Secondly, the Mongolian government’s problematic macroeconomic control policy increases the risk of single industry structure. In fact, many countries in the world have a dominant economic industry, which is similar to Mongolia. However, many of these countries avoid economic risks through reasonable macroeconomic control. For example, the dominant industries of Brunei’s economy are crude oil and natural gas, which account for about 50% of the country’s GDP. However, the Brunei government provides high land lease subsidies to encourage agriculture. At the same time, the government introduces the most advanced technical transformation to ensure more FDI inflows, and thus promote the industrial progress of the country. It can be seen that the Brunei government has made great efforts in industrial diversification and upgrading. On the other hand, although the Mongolian government has carried out relevant policies, the actual effect of these policies is not contributing due to the lack of executive power and wrong regulation. For example, after the economic crisis in 2009, the government of Mongolia implemented Financial Stability Law(FSL). However, in facing the downturn in the international mining market since 2012, the Mongolian government mistakenly liberalized its expenditure control, resulting in a sharp rise in debt.
In a word, the dependence on mining and problematic macroeconomic control are major causes of economic instability in Mongolia.
Potential social risks caused by economic instability
Mongolia’s excessive dependence on mining makes its economic growth vulnerable to mining. According to the Statistics Bureau of Mongolia, the GDP growth rate of Mongolia in 2011 was 17.3%, which was the highest in history. It was because foreign investment in Mongolia’s mining industry in this year was most considerable. With the recession of the international mining market, Mongolia’s GDP growth once fell to 1.2% of 2016 (Figure 6).
With the depression of mining industry, there are a lot of unemployment and poverty. Mining industry does not account for the majority of the total labor force, but its related industries (such as clothing industry) influence a lot of labors. With the depression of mining industry and the saturation of mines, many mine workers and related-industry workers are facing the problem of unemployment. According to the chart made by Trading Economics, the unemployment rate of Mongolia steadily increased since January of 2020.
Around the capital Ulaanbaatar, many medium and large-scale mines gradually went bankrupt, which transported a large number of unemployed people to the suburbs of the capital. So far, there are nearly 380000 poor people in the suburbs of Ulaanbaatar, accounting for about 12% of the national population, which is a surprising proportion. And they need a lot of financial supports from the country, making them a huge burden of the national economy.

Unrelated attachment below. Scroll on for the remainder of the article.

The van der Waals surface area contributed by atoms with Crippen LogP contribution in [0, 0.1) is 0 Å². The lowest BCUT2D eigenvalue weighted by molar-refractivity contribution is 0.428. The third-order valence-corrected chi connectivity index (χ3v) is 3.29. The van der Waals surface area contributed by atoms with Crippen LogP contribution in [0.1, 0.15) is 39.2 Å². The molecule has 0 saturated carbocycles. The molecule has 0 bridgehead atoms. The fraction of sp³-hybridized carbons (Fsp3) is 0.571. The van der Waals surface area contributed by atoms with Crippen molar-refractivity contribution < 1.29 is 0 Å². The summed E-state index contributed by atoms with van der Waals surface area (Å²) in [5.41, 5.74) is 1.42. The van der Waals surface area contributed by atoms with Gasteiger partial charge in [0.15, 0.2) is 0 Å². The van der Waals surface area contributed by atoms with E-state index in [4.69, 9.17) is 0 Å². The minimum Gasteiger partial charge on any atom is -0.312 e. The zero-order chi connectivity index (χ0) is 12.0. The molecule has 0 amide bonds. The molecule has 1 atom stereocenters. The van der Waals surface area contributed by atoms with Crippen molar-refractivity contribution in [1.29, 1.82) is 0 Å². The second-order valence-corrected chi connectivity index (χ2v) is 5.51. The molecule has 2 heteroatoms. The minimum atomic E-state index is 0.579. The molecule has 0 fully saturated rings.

The future trend of economic instability in Mongolia
The future of Mongolia’s economy is not optimistic when it is considered in the long term. Mongolia is not likely to improve its macro-control policy in the short term. Since the promulgation of FSL in 2009, the Mongolian government has repeatedly postponed the revision of the policy, making the policy unable to keep up with the changes in international market. At the same time, the low executive power of the Mongolian government comes from the imperfect operation system from the government to the people. It will take ten years or even several decades to improve. Debt is the major factor to consider whether Mongolia government impose effective policies and make efficient implementations in economy. However, the forecast model gets the result of 32570462.00 USD Thousand in 2021 and 34198985.00 USD Thousand in 2022 of public debts, which means the debt is still steadily increasing, and the problem shows no sign of alleviation.
However, when we fix our eyes upon the upcoming year(july 2021-july2022), we can find out some positive trends. During the most time in 2020, it was difficult for Mongolia to open its border trade with neighboring countries. According to statistics, the first destination of Mongolia’s exports is China—the destination of 90% of Mongolia’s export is China. However, the border was reopened in October, 2020.2 Accordingly, trading websites forecast the economy growth of Mongolia in the upcoming year, and the figure shows that Mongolia’s GDP starts its growth since july 2021 and reach one billion in the month of july in 2022.
This prediction is also supported by Chinese news website– Xinhua News–in its report of Mongolia’s pandemic control. The reporter said that Mongolia’s economic growth is expected to recover gradually in 2021 and accelerate in 2022 as the COVID-19 pandemic risks fade and the global recovery strengthens, said a new Asian Development Bank (ADB) report released on Wednesday.3
Furthermore, the prediction of ADB might be more direct. It forecasts that the annual GDP growth rate of Mongolia in 2021 and 2022 are 4.8% and 5.7%, which means that Mongolia is stepping on the road of economy rapid growth after the pandemic. 4